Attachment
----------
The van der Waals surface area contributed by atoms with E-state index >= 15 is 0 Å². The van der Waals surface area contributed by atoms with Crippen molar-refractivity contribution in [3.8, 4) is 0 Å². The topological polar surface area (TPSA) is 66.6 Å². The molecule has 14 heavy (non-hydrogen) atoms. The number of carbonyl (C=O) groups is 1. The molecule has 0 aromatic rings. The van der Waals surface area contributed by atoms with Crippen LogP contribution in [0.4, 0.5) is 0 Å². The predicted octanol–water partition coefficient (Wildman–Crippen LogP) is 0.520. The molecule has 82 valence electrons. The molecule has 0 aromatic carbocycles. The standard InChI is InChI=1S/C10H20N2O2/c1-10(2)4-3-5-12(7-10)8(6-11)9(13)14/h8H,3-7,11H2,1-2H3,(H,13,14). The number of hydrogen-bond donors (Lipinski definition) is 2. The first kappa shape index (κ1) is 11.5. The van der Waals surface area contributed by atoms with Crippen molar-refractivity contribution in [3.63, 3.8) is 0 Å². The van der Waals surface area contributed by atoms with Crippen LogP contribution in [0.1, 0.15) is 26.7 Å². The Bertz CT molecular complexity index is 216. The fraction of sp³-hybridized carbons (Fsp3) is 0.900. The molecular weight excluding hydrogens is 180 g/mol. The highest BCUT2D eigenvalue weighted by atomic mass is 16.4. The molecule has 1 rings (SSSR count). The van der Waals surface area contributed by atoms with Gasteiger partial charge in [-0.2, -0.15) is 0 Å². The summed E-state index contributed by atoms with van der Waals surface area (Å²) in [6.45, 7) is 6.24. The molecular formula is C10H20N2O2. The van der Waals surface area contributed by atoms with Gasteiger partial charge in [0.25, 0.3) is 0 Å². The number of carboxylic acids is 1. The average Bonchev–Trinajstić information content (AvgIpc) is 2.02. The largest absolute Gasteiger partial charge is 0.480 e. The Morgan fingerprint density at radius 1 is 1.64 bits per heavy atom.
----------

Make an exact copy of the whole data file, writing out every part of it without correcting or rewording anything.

The van der Waals surface area contributed by atoms with E-state index >= 15 is 0 Å². The van der Waals surface area contributed by atoms with Crippen molar-refractivity contribution in [3.8, 4) is 0 Å². The topological polar surface area (TPSA) is 66.6 Å². The molecule has 14 heavy (non-hydrogen) atoms. The number of carbonyl (C=O) groups is 1. The molecule has 0 aromatic rings. The van der Waals surface area contributed by atoms with Crippen LogP contribution in [0.4, 0.5) is 0 Å². The predicted octanol–water partition coefficient (Wildman–Crippen LogP) is 0.520. The molecule has 82 valence electrons. The molecule has 0 aromatic carbocycles. The standard InChI is InChI=1S/C10H20N2O2/c1-10(2)4-3-5-12(7-10)8(6-11)9(13)14/h8H,3-7,11H2,1-2H3,(H,13,14). The number of hydrogen-bond donors (Lipinski definition) is 2. The first kappa shape index (κ1) is 11.5. The van der Waals surface area contributed by atoms with Crippen molar-refractivity contribution in [3.63, 3.8) is 0 Å². The van der Waals surface area contributed by atoms with Crippen LogP contribution in [0.1, 0.15) is 26.7 Å². The Bertz CT molecular complexity index is 216. The fraction of sp³-hybridized carbons (Fsp3) is 0.900. The molecular weight excluding hydrogens is 180 g/mol. The highest BCUT2D eigenvalue weighted by atomic mass is 16.4. The molecule has 1 rings (SSSR count). The van der Waals surface area contributed by atoms with Gasteiger partial charge in [-0.2, -0.15) is 0 Å². The summed E-state index contributed by atoms with van der Waals surface area (Å²) in [6.45, 7) is 6.24. The molecular formula is C10H20N2O2. The van der Waals surface area contributed by atoms with Gasteiger partial charge in [0.25, 0.3) is 0 Å². The number of carboxylic acids is 1. The average Bonchev–Trinajstić information content (AvgIpc) is 2.02. The largest absolute Gasteiger partial charge is 0.480 e. The Morgan fingerprint density at radius 1 is 1.64 bits per heavy atom.